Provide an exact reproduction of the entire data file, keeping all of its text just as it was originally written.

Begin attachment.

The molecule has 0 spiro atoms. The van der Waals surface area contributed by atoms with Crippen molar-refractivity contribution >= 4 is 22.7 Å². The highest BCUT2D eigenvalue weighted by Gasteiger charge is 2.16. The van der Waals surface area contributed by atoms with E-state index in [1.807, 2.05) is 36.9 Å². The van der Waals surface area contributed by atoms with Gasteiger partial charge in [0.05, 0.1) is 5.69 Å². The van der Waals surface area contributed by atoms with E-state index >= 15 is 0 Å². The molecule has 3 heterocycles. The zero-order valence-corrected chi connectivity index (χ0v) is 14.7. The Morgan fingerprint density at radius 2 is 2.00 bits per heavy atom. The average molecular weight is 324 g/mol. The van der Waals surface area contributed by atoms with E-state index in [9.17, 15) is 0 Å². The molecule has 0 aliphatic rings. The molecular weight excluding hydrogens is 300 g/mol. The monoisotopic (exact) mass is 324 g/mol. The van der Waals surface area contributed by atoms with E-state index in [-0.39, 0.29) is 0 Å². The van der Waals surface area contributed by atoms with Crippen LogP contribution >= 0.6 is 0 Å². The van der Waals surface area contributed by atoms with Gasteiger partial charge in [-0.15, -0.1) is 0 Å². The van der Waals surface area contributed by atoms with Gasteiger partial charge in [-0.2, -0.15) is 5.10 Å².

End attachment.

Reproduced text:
The molecule has 0 spiro atoms. The van der Waals surface area contributed by atoms with Crippen molar-refractivity contribution >= 4 is 22.7 Å². The highest BCUT2D eigenvalue weighted by Gasteiger charge is 2.16. The van der Waals surface area contributed by atoms with E-state index in [1.807, 2.05) is 36.9 Å². The van der Waals surface area contributed by atoms with Gasteiger partial charge in [0.05, 0.1) is 5.69 Å². The van der Waals surface area contributed by atoms with E-state index >= 15 is 0 Å². The molecule has 3 heterocycles. The zero-order valence-corrected chi connectivity index (χ0v) is 14.7. The Morgan fingerprint density at radius 2 is 2.00 bits per heavy atom. The average molecular weight is 324 g/mol. The van der Waals surface area contributed by atoms with E-state index in [9.17, 15) is 0 Å². The molecule has 0 aliphatic rings. The molecular weight excluding hydrogens is 300 g/mol. The monoisotopic (exact) mass is 324 g/mol. The van der Waals surface area contributed by atoms with E-state index in [-0.39, 0.29) is 0 Å². The van der Waals surface area contributed by atoms with Crippen LogP contribution >= 0.6 is 0 Å². The van der Waals surface area contributed by atoms with Gasteiger partial charge in [-0.15, -0.1) is 0 Å². The van der Waals surface area contributed by atoms with Gasteiger partial charge in [-0.2, -0.15) is 5.10 Å².